I suffer from rhotacism (like Jonathon Ross) and my speech is affected by both this and my hearing loss, especially when tired.
When I was 7 years old, I was in a Y3 class and my teacher asked the class to name things that were outside on the school grounds. I confidently raised my hand and said ‘trees’ but what came out sounded like ‘cheese’. Cue laughter from the other students, and my teacher saying, whilst laughing herself, that ‘there’s no cheese outside’.
I was never embarrassed about my speech, or felt ‘different’ from my peers, until this incident occured. This is something that has haunted me for over twenty years. I’m sure that no-one remembers it happening except for me, which shows how powerful just one negative comment about someone’s speech can be.
I thought it was just me overreacting or over thinking, but I soon realised that it wasn’t. In some situations my mild Nigerian accent , was proving to be a hindrance to people making connections with me. I saw it at work, (some) parents at my children’s school, as a participant enrolled on a professional training course – “it” kept following me around. I would say my name or introduce myself and the look on their face and quick withdrawals was obvious. I was the same person, with years of professional UK work experience, but I was beginning to question myself based on these repeated experiences. Why would anyone judge me on the basis of my accent?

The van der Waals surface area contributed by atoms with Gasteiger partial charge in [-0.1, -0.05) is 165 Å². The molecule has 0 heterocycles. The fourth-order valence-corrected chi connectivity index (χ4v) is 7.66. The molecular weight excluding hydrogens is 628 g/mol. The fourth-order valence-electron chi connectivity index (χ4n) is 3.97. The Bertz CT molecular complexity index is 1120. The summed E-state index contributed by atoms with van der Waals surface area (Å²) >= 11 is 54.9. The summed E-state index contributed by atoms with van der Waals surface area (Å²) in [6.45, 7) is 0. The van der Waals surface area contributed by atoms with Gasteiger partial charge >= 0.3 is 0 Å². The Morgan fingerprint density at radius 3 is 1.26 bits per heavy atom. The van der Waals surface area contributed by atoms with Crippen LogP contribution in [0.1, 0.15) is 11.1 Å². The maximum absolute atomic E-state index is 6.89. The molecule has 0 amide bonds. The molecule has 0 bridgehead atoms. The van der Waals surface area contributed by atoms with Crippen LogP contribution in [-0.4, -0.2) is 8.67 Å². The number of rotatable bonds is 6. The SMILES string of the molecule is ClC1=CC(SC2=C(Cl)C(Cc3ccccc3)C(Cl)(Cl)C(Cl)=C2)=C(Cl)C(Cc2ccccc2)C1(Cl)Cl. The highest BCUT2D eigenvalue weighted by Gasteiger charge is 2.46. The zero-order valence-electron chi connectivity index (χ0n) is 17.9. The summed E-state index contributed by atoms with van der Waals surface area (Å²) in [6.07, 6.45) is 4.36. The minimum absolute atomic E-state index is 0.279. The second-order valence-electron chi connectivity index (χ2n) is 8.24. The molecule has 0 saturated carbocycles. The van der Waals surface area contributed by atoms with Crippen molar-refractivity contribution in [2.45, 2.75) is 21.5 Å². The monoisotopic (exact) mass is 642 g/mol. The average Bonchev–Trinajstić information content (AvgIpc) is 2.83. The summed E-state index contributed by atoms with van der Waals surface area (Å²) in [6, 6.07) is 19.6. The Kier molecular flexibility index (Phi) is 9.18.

Why should my contributions and answers be taken less seriously on a course, because I did not sound like those with an English accent? I moved to the UK from Nigeria in my twenties and surely could not be expected to sound like someone that had lived in UK most of their lives. Or maybe, they wanted me to sound like them?
As a test, I changed my accent a few times, to hide the Nigerian tone and they connected. I even did it on the phone – I got better responses with a London accent than with a Nigerian accent!!